verdict on the theft by conversion charge. Specifically, she contends that, since she

used a stolen credit card to rent the vehicle, she did not lawfully obtain the rental

vehicle under the theft by conversion statute.

               A person commits the offense of theft by conversion when,
      having lawfully obtained funds or other property of another including,
      but not limited to, leased or rented personal property, under an
      agreement or other known legal obligation to make a specified
      application of such funds or a specified disposition of such property, he

       See Bryson v. State, 316 Ga. App. 512 (729 SE2d 631) (2012); Level v. State,
273 Ga. App. 601, 602 (1) (615 SE2d 640) (2005).
          See Bryson, 316 Ga. App. at 512; Level, 273 Ga. App. at 602 (1).

      knowingly converts the funds or property to his own use in violation of
      the agreement or legal obligation.7

      By contrast, “[a] person commits the offense of theft by taking when he

unlawfully takes or, being in lawful possession thereof, unlawfully appropriates any

property of another with the intention of depriving him of the property, regardless of

the manner in which the property is taken or appropriated.”8 And “[a] person commits

the offense of theft by deception when he obtains property by any deceitful means or

artful practice with the intention of depriving the owner of the property.”9 The theft

by taking statute is a “catch-all” statute that is “broad enough to encompass theft by

conversion, theft by deception or any other of the myriad and even

yet-to-be-concocted schemes for depriving people of their property.”10

      Still, to prove theft by conversion, the State must show that the defendant acted

with fraudulent intent.11 “It is the presence of a fraudulent intent that distinguishes

          OCGA § 16-8-4 (a) (emphasis supplied).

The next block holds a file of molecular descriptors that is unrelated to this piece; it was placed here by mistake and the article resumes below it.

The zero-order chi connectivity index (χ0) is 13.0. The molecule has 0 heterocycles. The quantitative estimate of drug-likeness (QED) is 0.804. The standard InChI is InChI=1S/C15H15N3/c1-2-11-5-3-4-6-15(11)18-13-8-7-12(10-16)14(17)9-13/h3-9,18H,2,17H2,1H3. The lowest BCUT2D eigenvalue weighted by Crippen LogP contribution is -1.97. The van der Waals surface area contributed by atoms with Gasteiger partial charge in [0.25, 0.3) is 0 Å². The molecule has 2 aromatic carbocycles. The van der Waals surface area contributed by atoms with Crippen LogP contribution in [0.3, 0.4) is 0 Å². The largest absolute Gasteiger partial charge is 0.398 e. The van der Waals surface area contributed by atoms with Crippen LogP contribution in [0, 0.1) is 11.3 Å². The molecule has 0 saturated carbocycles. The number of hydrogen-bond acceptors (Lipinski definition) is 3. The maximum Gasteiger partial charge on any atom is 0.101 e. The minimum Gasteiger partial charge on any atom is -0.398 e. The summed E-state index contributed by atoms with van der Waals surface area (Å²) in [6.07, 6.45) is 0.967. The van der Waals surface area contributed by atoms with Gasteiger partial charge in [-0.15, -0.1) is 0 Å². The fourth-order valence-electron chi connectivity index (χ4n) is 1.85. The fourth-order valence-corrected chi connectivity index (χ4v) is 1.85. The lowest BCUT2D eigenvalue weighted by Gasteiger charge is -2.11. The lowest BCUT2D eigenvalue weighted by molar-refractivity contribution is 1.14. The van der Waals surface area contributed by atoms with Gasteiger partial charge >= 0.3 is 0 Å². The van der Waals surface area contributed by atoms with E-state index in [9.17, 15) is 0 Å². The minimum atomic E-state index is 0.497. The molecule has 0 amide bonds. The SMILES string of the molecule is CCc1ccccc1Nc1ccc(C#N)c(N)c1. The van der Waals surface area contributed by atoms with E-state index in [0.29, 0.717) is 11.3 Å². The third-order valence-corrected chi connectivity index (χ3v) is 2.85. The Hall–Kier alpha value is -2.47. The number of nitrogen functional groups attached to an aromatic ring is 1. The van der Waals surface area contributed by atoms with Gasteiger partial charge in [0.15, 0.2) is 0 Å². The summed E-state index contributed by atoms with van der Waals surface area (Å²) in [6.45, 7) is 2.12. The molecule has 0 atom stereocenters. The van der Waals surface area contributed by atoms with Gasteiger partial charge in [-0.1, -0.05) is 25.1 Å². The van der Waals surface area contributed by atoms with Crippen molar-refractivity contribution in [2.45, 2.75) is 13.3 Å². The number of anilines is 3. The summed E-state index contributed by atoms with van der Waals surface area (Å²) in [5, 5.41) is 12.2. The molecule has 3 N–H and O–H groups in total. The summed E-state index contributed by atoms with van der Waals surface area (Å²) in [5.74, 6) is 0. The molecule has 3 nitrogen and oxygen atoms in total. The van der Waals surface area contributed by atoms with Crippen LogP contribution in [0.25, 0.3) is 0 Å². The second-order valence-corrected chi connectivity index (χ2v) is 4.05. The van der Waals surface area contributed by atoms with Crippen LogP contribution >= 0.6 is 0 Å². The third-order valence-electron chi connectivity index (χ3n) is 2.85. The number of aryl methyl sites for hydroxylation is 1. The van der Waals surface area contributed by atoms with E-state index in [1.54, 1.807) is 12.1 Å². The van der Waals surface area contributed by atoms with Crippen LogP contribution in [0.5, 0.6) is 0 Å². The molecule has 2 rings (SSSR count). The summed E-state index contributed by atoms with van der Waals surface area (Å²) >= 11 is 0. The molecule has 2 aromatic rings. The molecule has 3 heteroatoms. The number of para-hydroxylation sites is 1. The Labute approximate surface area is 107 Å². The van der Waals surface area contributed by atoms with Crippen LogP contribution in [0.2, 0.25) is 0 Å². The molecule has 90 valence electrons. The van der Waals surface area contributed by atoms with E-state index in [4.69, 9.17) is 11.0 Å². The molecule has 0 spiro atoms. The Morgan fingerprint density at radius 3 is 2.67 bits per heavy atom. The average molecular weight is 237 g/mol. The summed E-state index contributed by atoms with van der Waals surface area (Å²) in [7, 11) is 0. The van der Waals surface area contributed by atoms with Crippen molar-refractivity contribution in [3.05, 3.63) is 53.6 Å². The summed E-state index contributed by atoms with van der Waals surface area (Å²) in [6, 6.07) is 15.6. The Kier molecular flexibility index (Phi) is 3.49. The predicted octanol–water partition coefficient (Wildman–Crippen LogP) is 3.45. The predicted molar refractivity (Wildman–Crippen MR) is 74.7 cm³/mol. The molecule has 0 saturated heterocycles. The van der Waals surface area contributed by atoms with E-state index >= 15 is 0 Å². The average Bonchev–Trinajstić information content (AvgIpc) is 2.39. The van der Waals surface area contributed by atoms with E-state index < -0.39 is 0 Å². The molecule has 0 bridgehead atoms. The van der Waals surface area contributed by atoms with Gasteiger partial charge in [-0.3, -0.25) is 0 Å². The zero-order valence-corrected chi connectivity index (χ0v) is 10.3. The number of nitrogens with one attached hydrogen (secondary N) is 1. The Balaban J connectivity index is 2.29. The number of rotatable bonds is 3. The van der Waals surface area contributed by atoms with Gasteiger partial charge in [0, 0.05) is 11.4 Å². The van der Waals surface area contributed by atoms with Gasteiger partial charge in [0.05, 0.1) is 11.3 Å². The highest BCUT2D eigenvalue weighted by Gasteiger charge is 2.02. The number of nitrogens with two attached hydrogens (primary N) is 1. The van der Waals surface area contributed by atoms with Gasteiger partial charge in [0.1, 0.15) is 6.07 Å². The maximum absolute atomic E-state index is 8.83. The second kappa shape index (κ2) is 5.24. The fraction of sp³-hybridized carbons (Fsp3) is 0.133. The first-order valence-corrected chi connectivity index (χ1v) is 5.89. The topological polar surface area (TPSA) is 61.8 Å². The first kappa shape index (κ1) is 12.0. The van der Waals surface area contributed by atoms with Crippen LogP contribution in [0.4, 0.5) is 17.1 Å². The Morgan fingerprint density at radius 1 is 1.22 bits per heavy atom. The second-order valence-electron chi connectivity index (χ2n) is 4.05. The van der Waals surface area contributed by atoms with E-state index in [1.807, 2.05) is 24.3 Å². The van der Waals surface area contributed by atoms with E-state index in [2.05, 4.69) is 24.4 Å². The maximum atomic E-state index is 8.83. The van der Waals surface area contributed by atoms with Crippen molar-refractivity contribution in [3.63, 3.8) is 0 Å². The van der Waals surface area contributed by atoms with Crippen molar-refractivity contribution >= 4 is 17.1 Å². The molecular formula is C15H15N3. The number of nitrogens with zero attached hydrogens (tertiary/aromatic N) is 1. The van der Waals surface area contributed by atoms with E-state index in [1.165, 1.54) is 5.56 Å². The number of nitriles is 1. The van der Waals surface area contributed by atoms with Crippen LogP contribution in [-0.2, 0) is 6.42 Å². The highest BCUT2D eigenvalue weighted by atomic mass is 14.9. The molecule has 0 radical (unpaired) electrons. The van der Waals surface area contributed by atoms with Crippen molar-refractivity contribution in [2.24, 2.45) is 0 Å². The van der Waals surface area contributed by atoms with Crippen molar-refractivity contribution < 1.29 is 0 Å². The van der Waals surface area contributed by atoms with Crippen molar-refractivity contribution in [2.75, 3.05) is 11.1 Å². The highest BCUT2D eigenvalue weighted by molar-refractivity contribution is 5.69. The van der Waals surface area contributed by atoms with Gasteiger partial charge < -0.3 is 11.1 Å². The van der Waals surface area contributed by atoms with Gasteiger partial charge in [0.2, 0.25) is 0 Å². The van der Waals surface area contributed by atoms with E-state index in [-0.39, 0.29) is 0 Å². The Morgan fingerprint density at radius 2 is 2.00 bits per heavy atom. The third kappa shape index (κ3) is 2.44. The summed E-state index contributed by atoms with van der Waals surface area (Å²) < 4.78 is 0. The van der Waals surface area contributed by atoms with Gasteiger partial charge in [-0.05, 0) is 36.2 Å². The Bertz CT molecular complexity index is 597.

OCGA § 16-8-2.
          OCGA § 16-8-3 (a).
        Patterson v. State, 289 Ga. App. 663, 665 (1) (658 SE2d 210) (2008)
(punctuation and footnote omitted).
           See Barrett v. State, 207 Ga. App. 370 (427 SE2d 845) (1993).

theft by conversion from a simple breach of contract.”12 The purpose of the theft by

conversion statute “is to punish fraudulent conversion, not breach of contract, and it

is the requirement that the State prove fraudulent intent that prevents the statute from

being unconstitutional.”13 Evidence that a defendant provided false information to

obtain rented property will not defeat a conviction for theft by conversion, and,

indeed, may be necessary to demonstrate fraudulent intent.14

      We are aware of only two cases in which we have reversed a theft by

conversion conviction because the defendant did not lawfully obtain the property. In

Callaway v. State,15 the defendant was a project director at a state college. Her project

was funded by federal government grants to the college.16 As project director, the

           Id. (citation and punctuation omitted).
           Id. (citation omitted).
         See Terrell v. State, 275 Ga. App. 501, 502-503 (621 SE2d 515) (2005)
(holding that there was sufficient evidence of fraudulent intent after the defendant
rented, but did not return, a wood chipper where the defendant provided a false
address, provided a false phone number, and later fled the country); Massalene v.
State, 224 Ga. App. 321, 323-324 (3) (480 SE2d 616) (1997) (holding that there was
sufficient evidence of fraudulent intent after the defendant rented, but did not return,
a vehicle where the defendant provided a false address, employer information, and
a disconnected phone number).
           165 Ga. App. 862 (303 SE2d 42) (1983).

defendant was responsible for the publication of certain booklets and approving

invoices from the printer to authorize payment.17 The defendant was convicted of

theft by conversion after she signed false invoices and received kickbacks from the

printer company.18 We reversed her conviction, holding that she was never in lawful

possession of the funds from the college because “those funds were never in the

possession, or under the control, of [the defendant] prior to their receipt by the

printer.”19 Similarly, we reversed a conviction for theft by conversion where a city

inspector received bribes in lieu of an inspection fee, because “the defendant was

never in lawful possession of funds of the municipality[.]”20

      On the other hand, we have rejected this type of argument when the defendant

was authorized to control or possess the converted property. For example, we

affirmed a conviction for theft by conversion where a prison guard stole an ATM card

from a prisoner, because the guard “possessed the legal authority to remove the card

           Id. at 863.